Try traveling, they said, it will be fun, they said. Except when you get ripped off in a tourist trap disguised as a local restaurant, or when you realize your hotel doesn’t accept your credit card, or when you board the wrong train and end up in the bad part of the city, or when you get tricked into thinking you made a generous donation for a good cause except it was not a cause at all.
You see, things like that happen all the time when you travel. But the more experience you have, the more places you have been to, the more likely you are to actually enjoy your time and not worry about all that can go wrong.
So this online thread is a great place to start. “What is your best travel tip that most people don’t know?” someone asked on Ask Reddit and we wrapped up the most useful and interesting pieces of advice below. From rolling everything up to fit into your luggage to asking the right people for opinions when abroad, to canceling reservations to get your money back, this is some solid know-how you are likely to be using on your next trip.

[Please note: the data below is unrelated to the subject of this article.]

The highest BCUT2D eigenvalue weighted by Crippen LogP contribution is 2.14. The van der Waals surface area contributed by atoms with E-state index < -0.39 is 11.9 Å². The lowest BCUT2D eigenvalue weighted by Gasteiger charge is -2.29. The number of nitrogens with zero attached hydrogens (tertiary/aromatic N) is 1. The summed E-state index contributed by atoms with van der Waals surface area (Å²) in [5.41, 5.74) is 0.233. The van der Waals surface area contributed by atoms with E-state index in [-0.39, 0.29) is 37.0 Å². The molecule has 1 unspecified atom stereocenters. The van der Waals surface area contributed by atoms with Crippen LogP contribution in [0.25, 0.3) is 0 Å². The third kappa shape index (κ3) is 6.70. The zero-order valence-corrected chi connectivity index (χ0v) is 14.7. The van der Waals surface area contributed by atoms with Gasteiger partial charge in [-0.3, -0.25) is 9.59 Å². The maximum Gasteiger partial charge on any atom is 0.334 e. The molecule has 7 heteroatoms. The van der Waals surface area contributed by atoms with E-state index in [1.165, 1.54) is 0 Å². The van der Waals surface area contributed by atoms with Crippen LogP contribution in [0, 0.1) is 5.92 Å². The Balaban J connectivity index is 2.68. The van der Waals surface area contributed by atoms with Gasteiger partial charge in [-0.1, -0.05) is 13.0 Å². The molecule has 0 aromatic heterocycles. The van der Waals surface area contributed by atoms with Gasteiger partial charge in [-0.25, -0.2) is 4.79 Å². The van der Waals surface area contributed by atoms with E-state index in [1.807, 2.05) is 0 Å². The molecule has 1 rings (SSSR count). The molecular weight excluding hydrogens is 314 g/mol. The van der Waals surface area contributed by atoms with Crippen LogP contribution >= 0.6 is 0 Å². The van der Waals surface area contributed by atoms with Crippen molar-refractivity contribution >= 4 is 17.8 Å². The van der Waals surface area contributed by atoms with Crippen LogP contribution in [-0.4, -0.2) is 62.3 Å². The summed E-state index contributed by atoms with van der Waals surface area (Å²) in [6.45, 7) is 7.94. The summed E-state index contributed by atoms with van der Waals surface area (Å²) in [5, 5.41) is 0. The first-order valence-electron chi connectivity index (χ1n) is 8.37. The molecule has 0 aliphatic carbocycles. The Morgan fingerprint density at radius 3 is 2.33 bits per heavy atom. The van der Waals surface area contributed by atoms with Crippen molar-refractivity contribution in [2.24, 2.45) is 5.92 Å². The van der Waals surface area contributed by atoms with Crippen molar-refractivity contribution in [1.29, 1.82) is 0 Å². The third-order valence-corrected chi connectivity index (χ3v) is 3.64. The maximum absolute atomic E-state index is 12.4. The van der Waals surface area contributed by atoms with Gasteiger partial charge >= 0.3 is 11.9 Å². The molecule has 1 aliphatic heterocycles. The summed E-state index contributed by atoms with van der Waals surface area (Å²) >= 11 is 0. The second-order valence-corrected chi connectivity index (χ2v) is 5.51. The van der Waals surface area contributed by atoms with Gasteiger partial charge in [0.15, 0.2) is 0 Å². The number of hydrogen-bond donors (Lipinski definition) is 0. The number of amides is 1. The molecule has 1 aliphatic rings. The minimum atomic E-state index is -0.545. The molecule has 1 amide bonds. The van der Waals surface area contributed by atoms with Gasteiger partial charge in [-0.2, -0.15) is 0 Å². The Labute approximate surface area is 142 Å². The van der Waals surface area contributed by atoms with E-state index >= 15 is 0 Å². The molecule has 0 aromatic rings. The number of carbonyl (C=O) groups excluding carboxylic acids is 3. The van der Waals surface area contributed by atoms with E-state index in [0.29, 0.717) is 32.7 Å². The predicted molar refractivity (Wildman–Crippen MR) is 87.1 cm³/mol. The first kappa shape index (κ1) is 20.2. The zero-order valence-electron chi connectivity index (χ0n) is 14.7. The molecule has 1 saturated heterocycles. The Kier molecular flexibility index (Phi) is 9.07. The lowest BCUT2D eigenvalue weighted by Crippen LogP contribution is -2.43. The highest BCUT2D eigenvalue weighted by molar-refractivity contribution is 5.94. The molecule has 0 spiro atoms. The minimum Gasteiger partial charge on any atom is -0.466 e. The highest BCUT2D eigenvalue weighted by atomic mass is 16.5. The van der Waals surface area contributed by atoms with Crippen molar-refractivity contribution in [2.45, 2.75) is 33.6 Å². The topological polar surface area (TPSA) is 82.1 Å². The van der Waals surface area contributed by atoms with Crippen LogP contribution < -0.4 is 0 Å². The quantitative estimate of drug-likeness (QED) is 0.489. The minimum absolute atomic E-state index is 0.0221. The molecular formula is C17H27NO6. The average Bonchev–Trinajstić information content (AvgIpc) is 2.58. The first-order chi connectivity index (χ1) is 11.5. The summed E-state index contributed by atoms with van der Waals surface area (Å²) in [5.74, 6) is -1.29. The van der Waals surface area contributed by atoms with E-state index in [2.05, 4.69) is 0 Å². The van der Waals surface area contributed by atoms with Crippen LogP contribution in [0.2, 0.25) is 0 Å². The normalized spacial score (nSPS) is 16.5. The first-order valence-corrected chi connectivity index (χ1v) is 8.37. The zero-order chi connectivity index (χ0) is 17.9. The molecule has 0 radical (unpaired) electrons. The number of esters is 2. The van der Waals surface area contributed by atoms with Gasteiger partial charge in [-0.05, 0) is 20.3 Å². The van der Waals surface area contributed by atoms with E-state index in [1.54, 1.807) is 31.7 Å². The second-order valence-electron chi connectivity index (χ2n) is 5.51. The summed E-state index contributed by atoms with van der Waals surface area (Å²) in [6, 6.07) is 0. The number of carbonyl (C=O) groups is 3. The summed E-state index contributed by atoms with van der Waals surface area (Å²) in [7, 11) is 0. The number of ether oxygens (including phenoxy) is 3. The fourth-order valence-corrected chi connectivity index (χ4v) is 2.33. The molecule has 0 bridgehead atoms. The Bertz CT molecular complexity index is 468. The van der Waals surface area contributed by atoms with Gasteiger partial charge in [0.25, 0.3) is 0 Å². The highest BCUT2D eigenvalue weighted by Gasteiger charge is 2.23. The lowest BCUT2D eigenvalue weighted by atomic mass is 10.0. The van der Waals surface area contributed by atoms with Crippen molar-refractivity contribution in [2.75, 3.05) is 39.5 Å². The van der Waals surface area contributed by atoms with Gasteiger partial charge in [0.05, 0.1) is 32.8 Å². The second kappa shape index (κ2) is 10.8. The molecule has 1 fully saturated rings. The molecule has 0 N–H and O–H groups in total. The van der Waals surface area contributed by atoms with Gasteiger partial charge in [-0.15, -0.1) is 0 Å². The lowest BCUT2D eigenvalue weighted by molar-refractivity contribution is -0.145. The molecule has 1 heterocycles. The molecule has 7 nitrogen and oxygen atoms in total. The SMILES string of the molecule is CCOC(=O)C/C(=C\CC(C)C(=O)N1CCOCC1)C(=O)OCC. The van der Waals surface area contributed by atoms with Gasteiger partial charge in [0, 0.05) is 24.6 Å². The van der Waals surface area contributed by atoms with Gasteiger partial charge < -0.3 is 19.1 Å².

Nobody wakes up early. Like you can wake up before dawn and get fantastic golden hour pics when the city is empty then go back for breakfast and a nap before heading out for lunch.
Like the best city for this is Rome. No one is around and you can get wide shots that would never happen during the day and the lighting is better.
If you are a pet owner, the chances are you may be reluctant to travel if you don’t have someone you trust to leave your furry friend with. But traveling with pets is a whole new fun adventure, and we reached out to Haley Adams, the creator behind Olive The Travelier, who was happy to share some tips and tricks when traveling with pets. Haley’s dog has been on over 60 flights in just 5 years, more than some people in their whole lifetime!